April 5, 2013 |
In a study designed to differentiate why some stroke patients recover from aphasia and others do not, investigators have found that a compensatory reorganization of language function to right hemispheric brain regions bodes poorly for language recovery.
Patients who recovered from aphasia showed a return to normal left-hemispheric language activation patterns. These results, which may open up new rehabilitation strategies, are available in the current issue of Restorative Neurology and Neuroscience.
“Overall, approximately 30% of patients with stroke suffer from various types of aphasia, with this deficit most common in stroke with left middle cerebral artery territory damage. Some of the affected patients recover to a certain degree in the months and years following the stroke. The recovery process is modulated by several known factors, but the degree of the contribution of brain areas unaffected by stroke to the recovery process is less clear,” says lead investigator Jerzy P. Szaflarski, MD, PhD, of the Departments of Neurology at the University of Alabama and University of Cincinnati Academic Health Center.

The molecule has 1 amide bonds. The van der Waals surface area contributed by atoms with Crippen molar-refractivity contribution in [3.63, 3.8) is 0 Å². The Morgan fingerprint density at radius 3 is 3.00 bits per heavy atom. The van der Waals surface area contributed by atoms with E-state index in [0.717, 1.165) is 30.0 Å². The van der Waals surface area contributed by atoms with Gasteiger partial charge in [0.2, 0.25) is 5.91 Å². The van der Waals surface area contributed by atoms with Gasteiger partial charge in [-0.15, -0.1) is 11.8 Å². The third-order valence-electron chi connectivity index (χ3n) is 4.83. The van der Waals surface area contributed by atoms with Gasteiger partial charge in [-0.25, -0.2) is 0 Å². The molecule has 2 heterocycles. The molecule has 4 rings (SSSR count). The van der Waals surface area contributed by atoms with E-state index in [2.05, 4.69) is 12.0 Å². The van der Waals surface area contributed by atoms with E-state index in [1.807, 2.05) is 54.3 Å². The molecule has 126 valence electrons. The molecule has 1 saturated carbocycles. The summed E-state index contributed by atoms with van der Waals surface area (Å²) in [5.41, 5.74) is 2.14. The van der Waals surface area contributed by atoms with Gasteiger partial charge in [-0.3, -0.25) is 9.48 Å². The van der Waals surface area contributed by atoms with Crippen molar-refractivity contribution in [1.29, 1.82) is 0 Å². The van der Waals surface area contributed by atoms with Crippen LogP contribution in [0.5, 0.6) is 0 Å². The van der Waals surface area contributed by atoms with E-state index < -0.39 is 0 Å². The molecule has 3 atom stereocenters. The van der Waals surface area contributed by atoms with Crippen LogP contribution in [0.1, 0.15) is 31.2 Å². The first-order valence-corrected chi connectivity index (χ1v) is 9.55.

For the study, 27 right-handed adults who suffered from a left middle cerebral artery infarction at least one year prior to study enrollment were recruited. After language testing, 9 subjects were considered to have normal language ability while 18 were considered aphasic. Patients underwent a battery of language tests as well as a semantic decision/tone decision cognitive task during functional MRI (fMRI) in order to map language function. MRI scans were used to determine stroke volume.
The authors found that linguistic performance was better in those who had stronger left-hemispheric fMRI signals while performance was worse in those who had stronger signal-shifts to the right hemisphere. As expected, they also found a negative association between the size of the stroke and performance on some linguistic tests. Right cerebellar activation was also linked to better post-stroke language ability.
The authors say that while a shift to the non-dominant right hemisphere can restore language function in children who have experienced left-hemispheric injury or stroke, for adults such a shift may impede recovery. For adults, it is the left hemisphere that is necessary for language function preservation and/or recovery.